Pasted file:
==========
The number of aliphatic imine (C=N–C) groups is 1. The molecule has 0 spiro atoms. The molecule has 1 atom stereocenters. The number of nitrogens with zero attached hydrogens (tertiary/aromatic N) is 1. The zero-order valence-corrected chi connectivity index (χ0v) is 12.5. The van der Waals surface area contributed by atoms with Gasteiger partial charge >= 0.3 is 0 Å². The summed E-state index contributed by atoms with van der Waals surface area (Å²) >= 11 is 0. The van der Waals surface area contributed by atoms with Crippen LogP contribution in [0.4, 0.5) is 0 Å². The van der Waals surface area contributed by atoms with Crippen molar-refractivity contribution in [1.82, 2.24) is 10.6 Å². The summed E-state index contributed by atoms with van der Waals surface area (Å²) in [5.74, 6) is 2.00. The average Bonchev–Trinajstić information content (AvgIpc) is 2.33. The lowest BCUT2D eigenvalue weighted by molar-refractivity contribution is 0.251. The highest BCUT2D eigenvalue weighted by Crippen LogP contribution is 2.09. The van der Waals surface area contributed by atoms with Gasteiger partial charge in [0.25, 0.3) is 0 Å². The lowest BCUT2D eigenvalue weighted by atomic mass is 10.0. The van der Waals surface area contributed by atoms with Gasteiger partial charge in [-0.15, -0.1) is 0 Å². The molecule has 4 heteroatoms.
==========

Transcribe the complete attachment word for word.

The number of aliphatic imine (C=N–C) groups is 1. The molecule has 0 spiro atoms. The molecule has 1 atom stereocenters. The number of nitrogens with zero attached hydrogens (tertiary/aromatic N) is 1. The zero-order valence-corrected chi connectivity index (χ0v) is 12.5. The van der Waals surface area contributed by atoms with Gasteiger partial charge >= 0.3 is 0 Å². The summed E-state index contributed by atoms with van der Waals surface area (Å²) >= 11 is 0. The van der Waals surface area contributed by atoms with Crippen LogP contribution in [0.4, 0.5) is 0 Å². The van der Waals surface area contributed by atoms with Crippen molar-refractivity contribution in [1.82, 2.24) is 10.6 Å². The summed E-state index contributed by atoms with van der Waals surface area (Å²) in [5.74, 6) is 2.00. The average Bonchev–Trinajstić information content (AvgIpc) is 2.33. The lowest BCUT2D eigenvalue weighted by molar-refractivity contribution is 0.251. The highest BCUT2D eigenvalue weighted by Crippen LogP contribution is 2.09. The van der Waals surface area contributed by atoms with Gasteiger partial charge in [0.25, 0.3) is 0 Å². The lowest BCUT2D eigenvalue weighted by atomic mass is 10.0. The van der Waals surface area contributed by atoms with Gasteiger partial charge in [-0.15, -0.1) is 0 Å². The molecule has 4 heteroatoms.